Discrimination and renting – information for tenants

How can dis­crim­i­na­tion in accom­mo­da­tion happen?

Dis­crim­i­na­tion can hap­pen when accom­mo­da­tion providers, such as real estate agents, land­lords or ven­dors, treat you unfavourably because of a per­sonal characteristic pro­tected by the law by:

  • refus­ing to sell or rent a prop­erty to you. For exam­ple, because you have children.
  • pro­cess­ing your appli­ca­tion in a dif­fer­ent way to other appli­ca­tions for the same prop­erty. For exam­ple, because you have a disability.
  • offer­ing you a prop­erty on dif­fer­ent terms or chang­ing the orig­i­nal terms. For exam­ple, requir­ing a higher amount for the bond or requir­ing some­one to be your guar­an­tor because of your age.
  • stop­ping you from access­ing a ben­e­fit or facil­ity that is avail­able to other ten­ants. For exam­ple, because of your race or religion.
  • refus­ing to extend or renew the terms of access to the prop­erty. For exam­ple, because you are a gay couple.
  • evict­ing you. For exam­ple, because you become a sin­gle parent.

It is also against the law for accommodation providers to:

  • refuse accom­mo­da­tion because you have an assis­tance dog. The term assis­tance dog applies to a dog trained to assist you with any dis­abil­ity or impair­ment, to alle­vi­ate the effects of that impair­ment, such as a guide dog or hear­ing dog
  • require you to keep your assis­tance dog away from your accommodation
  • charge extra for an assis­tance dog.

Alter­ations to premises for peo­ple with a disability

If you have a dis­abil­ity you can make rea­son­able alter­ations to the accom­mo­da­tion to meet your spe­cial needs if:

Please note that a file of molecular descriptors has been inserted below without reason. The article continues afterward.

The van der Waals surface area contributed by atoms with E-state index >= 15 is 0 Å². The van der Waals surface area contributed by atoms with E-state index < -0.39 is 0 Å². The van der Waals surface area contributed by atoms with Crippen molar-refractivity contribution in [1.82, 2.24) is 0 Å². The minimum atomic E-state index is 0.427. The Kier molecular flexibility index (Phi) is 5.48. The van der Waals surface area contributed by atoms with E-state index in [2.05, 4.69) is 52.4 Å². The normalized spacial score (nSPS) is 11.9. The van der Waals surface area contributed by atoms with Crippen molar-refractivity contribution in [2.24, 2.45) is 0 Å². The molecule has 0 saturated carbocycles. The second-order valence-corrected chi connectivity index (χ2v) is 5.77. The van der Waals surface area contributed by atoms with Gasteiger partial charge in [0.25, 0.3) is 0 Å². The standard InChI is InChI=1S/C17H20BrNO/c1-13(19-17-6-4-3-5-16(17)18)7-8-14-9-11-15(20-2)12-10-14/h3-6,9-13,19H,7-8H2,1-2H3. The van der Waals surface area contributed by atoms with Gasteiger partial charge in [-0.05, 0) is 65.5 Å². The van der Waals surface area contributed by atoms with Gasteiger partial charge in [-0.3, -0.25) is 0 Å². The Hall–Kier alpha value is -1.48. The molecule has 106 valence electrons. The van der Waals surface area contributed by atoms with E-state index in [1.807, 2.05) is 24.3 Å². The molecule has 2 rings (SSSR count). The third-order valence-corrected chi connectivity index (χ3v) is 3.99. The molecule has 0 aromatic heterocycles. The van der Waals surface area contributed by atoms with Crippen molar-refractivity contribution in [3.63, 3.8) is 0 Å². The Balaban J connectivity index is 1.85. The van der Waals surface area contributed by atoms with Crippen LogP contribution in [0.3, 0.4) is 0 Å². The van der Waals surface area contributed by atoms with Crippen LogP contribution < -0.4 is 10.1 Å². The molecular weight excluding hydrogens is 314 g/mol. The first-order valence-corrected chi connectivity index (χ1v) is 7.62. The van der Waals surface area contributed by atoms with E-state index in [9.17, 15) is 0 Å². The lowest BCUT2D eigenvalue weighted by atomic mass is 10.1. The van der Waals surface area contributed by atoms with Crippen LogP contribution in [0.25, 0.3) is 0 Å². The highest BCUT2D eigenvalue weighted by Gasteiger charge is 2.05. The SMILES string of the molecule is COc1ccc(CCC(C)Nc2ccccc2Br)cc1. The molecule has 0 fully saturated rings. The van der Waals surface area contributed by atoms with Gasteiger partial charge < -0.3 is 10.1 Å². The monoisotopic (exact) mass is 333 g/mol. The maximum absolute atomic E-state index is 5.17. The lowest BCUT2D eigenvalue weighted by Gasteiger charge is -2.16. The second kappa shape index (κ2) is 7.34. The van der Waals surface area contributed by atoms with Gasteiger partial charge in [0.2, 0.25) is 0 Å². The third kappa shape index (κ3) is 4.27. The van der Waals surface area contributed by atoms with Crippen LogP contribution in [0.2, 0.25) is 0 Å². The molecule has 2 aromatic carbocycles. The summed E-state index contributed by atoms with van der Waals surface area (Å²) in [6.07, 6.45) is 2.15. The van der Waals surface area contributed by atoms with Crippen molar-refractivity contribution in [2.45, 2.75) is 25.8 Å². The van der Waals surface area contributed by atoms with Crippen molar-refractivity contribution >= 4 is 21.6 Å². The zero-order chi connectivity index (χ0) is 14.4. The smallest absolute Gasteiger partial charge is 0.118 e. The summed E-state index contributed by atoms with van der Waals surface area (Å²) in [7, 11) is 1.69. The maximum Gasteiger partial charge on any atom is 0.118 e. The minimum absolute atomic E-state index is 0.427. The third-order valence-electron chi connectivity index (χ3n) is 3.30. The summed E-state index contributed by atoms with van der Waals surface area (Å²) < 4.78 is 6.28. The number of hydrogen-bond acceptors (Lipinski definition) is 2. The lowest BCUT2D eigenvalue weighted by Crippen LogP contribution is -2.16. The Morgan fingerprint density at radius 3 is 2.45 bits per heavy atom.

• you as the ten­ant pay for the alterations
  • you as the ten­ant agree to restore the accom­mo­da­tion to its pre­vi­ous state before you leave
  • the alter­ations will not alter the premises of another occu­pier. For exam­ple, a neighbour's property
  • things can be put back to the way that they were before the alterations.

In some cases, a prop­erty owner may be required to make alter­ations to premises to help accom­mo­date a per­son with dis­abil­ity, but only where this would not cause the owner 'unjus­ti­fi­able hardship'.

To deter­mine whether alter­ations would cause 'unjus­ti­fi­able hard­ship' to the prop­erty owner, all the cir­cum­stances must be con­sid­ered, includ­ing any ben­e­fit or detri­ment the adjust­ments may cause, the costs involved in mak­ing the alter­ations and the finan­cial cir­cum­stances of the owner.

Exam­ples of dis­crim­i­na­tion in accommodation

Tiffany meets with a real estate agent to look through a prop­erty she wants to rent. Tiffany has her two chil­dren with her and the agent advises that he can­not rent the prop­erty to her because her chil­dren are under five and likely to dam­age the property.

David speaks to a real estate agent on the phone about his appli­ca­tion form for a rental prop­erty. The agent has seen David's sur­name and asks about his eth­nic back­ground. David hears from the agent the next day that his appli­ca­tion was not suc­cess­ful. When David asks why, the agent says he's had prob­lems with 'peo­ple from your coun­try' in the past.

Make a complaint to the Commission

If you think you have been discriminated againstsexually harassedvictimised or vilified, contact us and talk about your concerns. Our dispute resolution service is free and confidential. We can send you information about the complaint process and if we can’t help you we will try to refer you to someone who can.

To make a complaint:

Find out more about making a complaint.

Resources

More advice and information for anyone renting a home in Victoria is available on the Consumer Affairs Victoria website.

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